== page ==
This is how my pots came out in the end. I’m gladly pleased with these results. I just used red iron oxide and a white vitreous slip to create this surface appearance in the after being as the cobalt oxide was far too dark and the tan stain did not come out so well. Though they still have that organic semblance I was hoping for.
They are under fired though I have done this purposefully. Due to the test tiles coming out and looking awful and the fact that my pieces are purely for decoration I decided to just let them fire to bisque temperature. I love the subtle pink that the clay body has which would turn to a rough grey colour at full temperature. Also the oxide wash had slightly burnt away leaving the fully fired tiles with less colour.
If I did have more time I would have looked into maybe using an earthen ware clay and slip. I also wish that I had tested out several more oxides colours to get a larger array of undertone colours as well as experimenting even further with how I could play with slip application.
I decided not to use black clay but crank instead. They both have very similar properties and are both stoneware but because I want to get a natural earthy colour palette I wanted to use something with a pale body colour. So I chose to work with the crank instead.
First thing I did, thinking about the surface colour, was make up a batch of white slip. I’m going to use the slip with oxides to try and mimic natural tones.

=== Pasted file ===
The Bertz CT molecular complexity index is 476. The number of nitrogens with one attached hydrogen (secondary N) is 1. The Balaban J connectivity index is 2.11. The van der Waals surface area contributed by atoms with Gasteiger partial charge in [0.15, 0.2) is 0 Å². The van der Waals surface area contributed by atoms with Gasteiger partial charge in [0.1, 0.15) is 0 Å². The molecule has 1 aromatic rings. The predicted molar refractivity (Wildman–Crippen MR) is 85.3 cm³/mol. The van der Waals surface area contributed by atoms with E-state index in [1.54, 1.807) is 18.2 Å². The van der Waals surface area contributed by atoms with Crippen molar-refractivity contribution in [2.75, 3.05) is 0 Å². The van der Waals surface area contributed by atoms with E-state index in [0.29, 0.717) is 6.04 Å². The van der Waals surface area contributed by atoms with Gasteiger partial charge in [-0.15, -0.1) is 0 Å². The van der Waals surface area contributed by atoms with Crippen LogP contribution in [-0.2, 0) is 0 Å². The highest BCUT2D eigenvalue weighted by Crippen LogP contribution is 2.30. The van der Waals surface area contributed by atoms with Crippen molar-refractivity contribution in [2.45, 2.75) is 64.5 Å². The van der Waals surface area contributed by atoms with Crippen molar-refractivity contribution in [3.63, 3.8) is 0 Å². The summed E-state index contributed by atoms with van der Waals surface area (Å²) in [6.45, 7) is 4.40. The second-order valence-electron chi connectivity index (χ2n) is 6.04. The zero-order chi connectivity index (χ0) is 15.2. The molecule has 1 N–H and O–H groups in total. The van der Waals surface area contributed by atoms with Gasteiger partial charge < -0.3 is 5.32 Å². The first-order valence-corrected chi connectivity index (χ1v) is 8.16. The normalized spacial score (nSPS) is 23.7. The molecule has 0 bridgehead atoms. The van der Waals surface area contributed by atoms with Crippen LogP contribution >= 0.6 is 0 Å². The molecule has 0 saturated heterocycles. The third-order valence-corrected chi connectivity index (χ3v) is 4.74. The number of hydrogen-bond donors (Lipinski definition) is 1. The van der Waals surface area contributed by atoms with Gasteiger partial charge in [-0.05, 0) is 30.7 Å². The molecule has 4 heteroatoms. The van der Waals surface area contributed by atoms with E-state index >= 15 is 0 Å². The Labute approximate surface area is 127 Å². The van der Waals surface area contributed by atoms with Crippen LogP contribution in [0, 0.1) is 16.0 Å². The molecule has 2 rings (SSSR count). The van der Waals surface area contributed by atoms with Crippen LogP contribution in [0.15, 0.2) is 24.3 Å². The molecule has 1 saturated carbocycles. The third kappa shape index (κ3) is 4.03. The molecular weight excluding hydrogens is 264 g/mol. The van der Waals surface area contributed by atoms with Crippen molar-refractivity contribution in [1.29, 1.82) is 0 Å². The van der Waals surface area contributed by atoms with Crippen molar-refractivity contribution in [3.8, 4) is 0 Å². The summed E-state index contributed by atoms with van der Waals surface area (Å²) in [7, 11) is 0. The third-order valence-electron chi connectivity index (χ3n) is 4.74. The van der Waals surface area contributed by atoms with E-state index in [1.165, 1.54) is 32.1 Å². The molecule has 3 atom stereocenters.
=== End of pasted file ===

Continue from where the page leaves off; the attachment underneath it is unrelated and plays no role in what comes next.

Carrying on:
I want to find the oxides that would work best to reflect the undertones of skin colour. I’m looking for tones such as tans reds greens blues and yellows. I don’t want each colour to be extremely bright so I’m going to mix them with the slip or paint over them with slip.
Here are the test tiles I made for that:
I used red iron oxide, cobalt oxide with a white porcelain slip. I first applied them to smooth surfaced test tiles and then moved onto dome shaped test tiles with a little texture. I mixed the oxides with slip as well as scraped bits off sponged some off, drew indent lines into them and overlayed the oxide colours.
I started to look back at the time I spent in life modelling. I wanted to base my pots on the loose drawings of the model I had done.
With this piece I was looking the form of the chest and ribs. These pots are still coil built with the rough textured surface.
In this drawing I liked the way the hip bones jutted out. The vessel I made did not come out quite the same way I wanted it to but I did like the outcome.
I focussed on the shoulders with this vessel. I wasted to make a pot that had a strong physical appearance and I think using the shoulders to carry that out worked really well for me.
I couldn’t quite get the perfect body reference to create a large bellied pot as our life model isn’t so large so I decided to work off the idea I had that created this black pot. Each pot I made for this project has quite a lose open rim as I felt that a prominent neck and rim gave the pots the wrong structure I wanted to carry out an organic form.
I’ve decided to coil build the vessels I make for this brief. I like the form it gives my pots and I also feel that it hands itself nicely to the organic form that I am looking for. I also believe that with coil building there is a sense of control with how the shape of the body will finish. I also like the unevenness coil building gives, your never 100% going to finish with the pot you planned to make, it brings out a body of its own.